|Publication number||US4048549 A|
|Application number||US 05/580,777|
|Publication date||Sep 13, 1977|
|Filing date||May 27, 1975|
|Priority date||May 30, 1974|
|Publication number||05580777, 580777, US 4048549 A, US 4048549A, US-A-4048549, US4048549 A, US4048549A|
|Original Assignee||Olympus Optical Company, Ltd.|
|Export Citation||BiBTeX, EndNote, RefMan|
|Patent Citations (5), Referenced by (2), Classifications (9)|
|External Links: USPTO, USPTO Assignment, Espacenet|
The invention relates to a circuit for eliminating current noises produced by a d.c. motor.
In an electrical circuit using a d.c. motor, the waveform of the current flow through the circuit varies as the electrical contact between the brush and commutator of the motor is interrupted during rotation thereof. The variation in the current flow represents an a.c. noise, which may have an adverse influence upon other electrical circuits through the power source. By way of example, in an electroacoustic apparatus such as a tape recorder, the use of a common d.c. source for the tape driving motor and the record and/or playback circuit results in introducing the a.c. noises produced by the motor into the record-playback circuit through the power source, which is then amplified by the associated amplifier to degrade the fidelity of an audio signal. Thus, it should be apparent that the current noises produced by the d.c. motor must be eliminated when a common power source is used for the motor and other electrical circuits.
It is an object of the invention to provide a circuit for eliminating current noises from d.c. motor by inverting the noise current through a transistor and applying it to an associated power source in the inverted phase.
In accordance with the invention, the above mentioned disadvantage resulting from noise current from the d.c. motor can be overcome with a simple circuit arrangement requiring a reduced number of parts.
FIG. 1 is a circuit diagram of one embodiment of the circuit according to the invention;
FIG. 2 is a circuit diagram of a d.c. motor drive circuit of servo bridge type to which the invention is applied; and
FIG. 3 is a circuit diagram of another d.c. motor drive circuit of servo bridge type to which the invention is applied.
Referring to FIG. 1, a d.c. motor 1 is shown connected in series with a resistor 2 across a d.c. power source having a pair of terminals 3a and 3b of positive and negative polarities, respectively. The motor 1 is driven by a current flow which is controlled by the resistor 2. It will be readily apparent that the rotational speed of the motor can be adjusted by varying the resistance of the resistor 2.
In accordance with the invention, the circuit for eliminating current noises comprises a capacitor 4 having its one end connected with the junction between one terminal of the motor 1 and the resistor 2, a transistor 5 of PNP type having its base connected with the other end of the capacitor, and a bias resistor 6 which is connected across the base and emitter of the transistor 5. The emitter of the transistor 5 is connected with the terminal 3a of the source while its collector is connected with the terminal 3b through a resistor 7.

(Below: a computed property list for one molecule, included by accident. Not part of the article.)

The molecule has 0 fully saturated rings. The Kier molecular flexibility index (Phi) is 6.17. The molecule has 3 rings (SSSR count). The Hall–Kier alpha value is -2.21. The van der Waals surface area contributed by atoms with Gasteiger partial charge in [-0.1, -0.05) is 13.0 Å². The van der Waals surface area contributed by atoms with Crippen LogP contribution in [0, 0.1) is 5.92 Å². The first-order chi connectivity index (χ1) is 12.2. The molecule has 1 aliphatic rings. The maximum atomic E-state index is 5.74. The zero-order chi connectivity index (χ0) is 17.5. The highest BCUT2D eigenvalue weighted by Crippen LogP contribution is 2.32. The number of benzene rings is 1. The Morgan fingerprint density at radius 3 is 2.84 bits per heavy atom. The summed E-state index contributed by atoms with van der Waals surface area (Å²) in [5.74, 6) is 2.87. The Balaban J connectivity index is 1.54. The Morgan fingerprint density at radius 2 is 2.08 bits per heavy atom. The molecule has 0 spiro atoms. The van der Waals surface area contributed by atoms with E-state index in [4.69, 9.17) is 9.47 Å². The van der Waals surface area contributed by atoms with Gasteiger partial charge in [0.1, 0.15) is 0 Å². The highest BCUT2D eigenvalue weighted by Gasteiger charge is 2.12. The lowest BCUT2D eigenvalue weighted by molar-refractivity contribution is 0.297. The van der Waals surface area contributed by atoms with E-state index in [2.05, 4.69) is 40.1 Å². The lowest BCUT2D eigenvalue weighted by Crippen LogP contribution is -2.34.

When the motor 1 is energized, the current through the motor circuit will have a waveform such as shown at Ia, including an a.c. component, because of the intermittent interruption of the electrical contact between the brush and the commutator of the motor 1. In accordance with the invention, the a.c. component of the current Ia is coupled by the capacitor 4 to the base of the transistor 5, whereby it is amplified and inverted by the transistor to produce a current Ib of inverted phase at its collector, which is fed to the power source. Since the current Ib is in inverted phase relationship with respect to the initial current Ia, the a.c. component in the current Ia is cancelled by the corresponding a.c. component in the current Ib. As a result, the a.c. component which causes noises is removed from the current flow to the power source. A complete cancellation of the a.c. component will be achieved if the magnitude of the current Ib is equal and opposite to that of the current Ia. However, in actuality, the use of the capacitor 4 causes a slight phase displacement, which allows some a.c. component to remain in the circuit. Nevertheless, the majority of the a.c. component which gives rise to noises is cancelled, thereby overcoming the above mentioned disadvantage.
The embodiment shown in FIG. 2 is a d.c. motor drive circuit of known servo bridge type in which a bridge circuit is used to control the motor 11 at a constant speed. Specifically, as is well recognized, the bridge circuit includes three branches each including resistors 12, 18 and 19 and another bridge in which the motor 11 is connected. The back e.m.f. of the motor 11 is detected by a comparison and amplifying transistor 20 which has its emitter connected with the junction B1 between the motor 11 and the resistor 12 and has its base connected through a Zener diode 22 with the junction B2 between the resistors 18 and 19. The collector of the transistor 20 is connected with the base of another transistor 21 which is connected in the current supply path between a power source 13 and the motor 11. Specifically, the emitter of the transistor 21 is connected with the positive terminal of the supply 13 while its collector is connected with the junction A1 between the resistors 19 and 12. The negative terminal of the power source 13 is connected with the junction A2 between the motor 11 and the resistor 18.
Denoting the d.c. resistance of the motor 11 by Ra, the respective resistances of the resistors 12, 18 and 19 by R1, R2 and R3, respectively, the bridge circuit including the motor 11 in its one branch will be balanced when the following requirement is satisfied:
R1 /Ra = R3 /R2